The Laws of Texas, 1822-1897 Volume 1 Page: 401
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Laws and Decrees of Coahuila and Texas.
Coahuila and Texas suffers a cruel and desolating Indian war. The
garisons destined to pursue and chastise the savages, besides being incapable
of acting, from absolute neglect, are seperated from the purpose
for which they were established at the pleasure and caprice of the general
commandants, who withdraw them from the frontier when they choose,
as is actually the case in this state, in which the commandant Don MVartin
Perfecto de Cos has considered it more proper and beneficial to coerce
the supreme authorities, and favor the disturbances of one town, than
to pursue the savages, although they are destroying the lives and property
of the citizens.
In so perplexed and difficult a state of affairs, can the congress of
Coahuila and Texas be desired not to remonstrate on seeing the civic
militia disappear, its sole support and defence-the only force that can
apply itself to the preservation of order, and support of the laws? What
would be its condition in such an event? The most deplorable and abject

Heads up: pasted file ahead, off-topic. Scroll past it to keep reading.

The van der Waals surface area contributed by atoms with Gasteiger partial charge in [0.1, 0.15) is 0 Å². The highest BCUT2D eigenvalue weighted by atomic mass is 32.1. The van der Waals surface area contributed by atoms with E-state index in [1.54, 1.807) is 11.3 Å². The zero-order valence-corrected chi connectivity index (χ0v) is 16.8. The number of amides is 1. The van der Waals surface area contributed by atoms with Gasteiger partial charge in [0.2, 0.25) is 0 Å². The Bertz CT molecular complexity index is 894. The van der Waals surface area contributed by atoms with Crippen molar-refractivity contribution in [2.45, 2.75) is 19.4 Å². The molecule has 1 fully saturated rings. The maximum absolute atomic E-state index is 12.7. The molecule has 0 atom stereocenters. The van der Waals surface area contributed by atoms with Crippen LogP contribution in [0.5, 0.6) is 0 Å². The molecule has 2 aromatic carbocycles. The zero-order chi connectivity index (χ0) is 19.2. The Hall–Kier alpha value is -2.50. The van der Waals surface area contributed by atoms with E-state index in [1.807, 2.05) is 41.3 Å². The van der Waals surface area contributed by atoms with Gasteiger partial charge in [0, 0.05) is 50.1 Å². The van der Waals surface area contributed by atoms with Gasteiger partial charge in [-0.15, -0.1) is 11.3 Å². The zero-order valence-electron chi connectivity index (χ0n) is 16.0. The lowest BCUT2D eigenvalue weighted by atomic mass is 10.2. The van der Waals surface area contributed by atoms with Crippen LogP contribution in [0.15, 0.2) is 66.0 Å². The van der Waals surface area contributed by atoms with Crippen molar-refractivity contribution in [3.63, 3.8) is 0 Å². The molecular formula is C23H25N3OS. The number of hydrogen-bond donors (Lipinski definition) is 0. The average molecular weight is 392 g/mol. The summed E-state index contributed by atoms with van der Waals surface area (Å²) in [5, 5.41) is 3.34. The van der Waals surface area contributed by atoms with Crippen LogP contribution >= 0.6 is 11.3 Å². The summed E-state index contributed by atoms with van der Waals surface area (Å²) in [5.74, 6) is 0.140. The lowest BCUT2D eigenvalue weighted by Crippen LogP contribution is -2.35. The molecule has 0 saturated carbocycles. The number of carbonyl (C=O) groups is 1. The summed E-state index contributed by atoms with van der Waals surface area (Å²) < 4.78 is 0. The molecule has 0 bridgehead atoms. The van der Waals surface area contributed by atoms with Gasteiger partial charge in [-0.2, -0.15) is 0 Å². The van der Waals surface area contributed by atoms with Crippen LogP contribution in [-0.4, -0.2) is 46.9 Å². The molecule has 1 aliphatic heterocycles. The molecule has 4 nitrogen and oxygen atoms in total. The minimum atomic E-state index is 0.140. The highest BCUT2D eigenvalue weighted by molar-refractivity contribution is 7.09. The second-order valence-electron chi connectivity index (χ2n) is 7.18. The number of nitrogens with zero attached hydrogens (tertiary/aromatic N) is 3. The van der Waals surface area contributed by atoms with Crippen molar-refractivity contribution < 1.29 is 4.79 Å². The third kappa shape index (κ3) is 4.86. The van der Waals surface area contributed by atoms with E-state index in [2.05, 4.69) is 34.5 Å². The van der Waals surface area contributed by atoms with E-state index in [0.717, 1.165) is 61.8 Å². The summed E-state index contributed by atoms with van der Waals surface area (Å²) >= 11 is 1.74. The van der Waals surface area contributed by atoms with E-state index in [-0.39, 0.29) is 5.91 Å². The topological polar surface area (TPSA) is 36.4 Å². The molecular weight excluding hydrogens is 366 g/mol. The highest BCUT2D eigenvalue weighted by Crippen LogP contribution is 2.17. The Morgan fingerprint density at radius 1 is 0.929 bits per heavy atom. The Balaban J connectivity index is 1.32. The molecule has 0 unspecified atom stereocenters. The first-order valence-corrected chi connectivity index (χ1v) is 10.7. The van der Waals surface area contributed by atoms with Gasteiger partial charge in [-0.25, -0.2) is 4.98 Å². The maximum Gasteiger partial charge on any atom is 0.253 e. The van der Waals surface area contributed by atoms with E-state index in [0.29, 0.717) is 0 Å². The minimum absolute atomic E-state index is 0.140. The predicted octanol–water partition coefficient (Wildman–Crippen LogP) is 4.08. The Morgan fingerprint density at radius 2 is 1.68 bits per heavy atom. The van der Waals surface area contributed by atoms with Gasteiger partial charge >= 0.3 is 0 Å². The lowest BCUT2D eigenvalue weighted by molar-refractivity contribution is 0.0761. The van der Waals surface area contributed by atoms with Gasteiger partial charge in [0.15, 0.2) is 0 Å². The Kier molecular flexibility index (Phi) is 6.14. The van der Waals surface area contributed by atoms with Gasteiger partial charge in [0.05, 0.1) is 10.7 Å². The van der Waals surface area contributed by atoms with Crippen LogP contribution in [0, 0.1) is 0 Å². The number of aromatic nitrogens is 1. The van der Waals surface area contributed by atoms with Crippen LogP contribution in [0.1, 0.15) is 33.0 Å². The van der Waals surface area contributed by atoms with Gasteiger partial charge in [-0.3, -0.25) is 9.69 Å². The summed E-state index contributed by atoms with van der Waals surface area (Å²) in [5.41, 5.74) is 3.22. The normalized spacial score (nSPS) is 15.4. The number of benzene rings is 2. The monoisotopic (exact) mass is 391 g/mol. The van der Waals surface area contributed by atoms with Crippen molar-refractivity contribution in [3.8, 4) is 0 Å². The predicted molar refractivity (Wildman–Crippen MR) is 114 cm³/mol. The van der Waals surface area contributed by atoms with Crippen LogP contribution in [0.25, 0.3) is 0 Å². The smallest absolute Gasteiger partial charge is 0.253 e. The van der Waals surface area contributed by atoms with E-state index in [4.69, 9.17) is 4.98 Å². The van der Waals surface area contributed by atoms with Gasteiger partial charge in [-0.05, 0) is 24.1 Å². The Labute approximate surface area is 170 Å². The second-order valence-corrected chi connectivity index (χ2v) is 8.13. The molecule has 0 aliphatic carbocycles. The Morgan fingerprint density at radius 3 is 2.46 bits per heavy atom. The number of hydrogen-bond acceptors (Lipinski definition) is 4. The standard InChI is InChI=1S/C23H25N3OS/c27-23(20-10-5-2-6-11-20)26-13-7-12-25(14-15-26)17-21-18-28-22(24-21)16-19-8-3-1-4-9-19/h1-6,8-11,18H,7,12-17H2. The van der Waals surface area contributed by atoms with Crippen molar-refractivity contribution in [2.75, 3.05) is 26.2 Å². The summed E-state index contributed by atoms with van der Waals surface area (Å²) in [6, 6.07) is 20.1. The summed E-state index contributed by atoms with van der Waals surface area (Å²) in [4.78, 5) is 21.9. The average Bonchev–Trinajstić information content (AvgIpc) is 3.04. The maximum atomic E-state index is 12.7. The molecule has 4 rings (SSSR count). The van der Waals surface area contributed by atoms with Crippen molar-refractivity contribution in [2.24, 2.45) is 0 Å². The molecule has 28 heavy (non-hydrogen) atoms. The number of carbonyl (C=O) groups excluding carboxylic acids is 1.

that could occur.
The cause of the revolutions we have suffered is in vain imputed to
the militia. Recourse has been had to this as a pretext for impugning
the militia, but it is impossible not to know and discern that they have
all been occasioned by the standing army. We should remember that in
Guanaxuato the institutions were saved by the civic militia.
The congress of the state of Zacatecas, in the exposition it directed
to your honorable body, on the 7th instant, completely refutes all the artifice
that has been resorted to against the national local militia, clearly
manifesting the propriety of its conduct, the necessity of its existence,
and that it has not caused the evils which the enemies of liberty have
been willing to suppose.
The state of Coahuila and Texas being of the same opinion, and in
the situation above represented, supports the aforementioned exposition
in all its parts, and requests that your honorable body will revoke the
*decree diminishing the civic militia in the states.
The well known wisdom of tha national representatives induces the
belief that the remonstrances of this legislature will be dispassionately
heard, and that, in consideration of the public good, the revocation it requests
will be enacted.
Hall of sessions of the congress of the state of Coahuila and Texas, at
Monclova on the 22nd of April, 1835.
J. M. MIER, President.
A. de la V. y MONTES, D. S. S.
J. M. J. CARVAJAL, D. S.
Executive Department of the State of 1
Coahuila and Texas.
The constitutional Governor of the State of Coahuila and Texas, to all
the inhabitants thereof: Be it known, that the congress of said state has
*decreed as follows:
26-VOL. I. (401)
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Gammel, Hans Peter Mareus Neilsen. The Laws of Texas, 1822-1897 Volume 1, book, 1898; Austin, Texas. (texashistory.unt.edu/ark:/67531/metapth5872/m1/409/: accessed August 23, 2017), University of North Texas Libraries, The Portal to Texas History, texashistory.unt.edu; .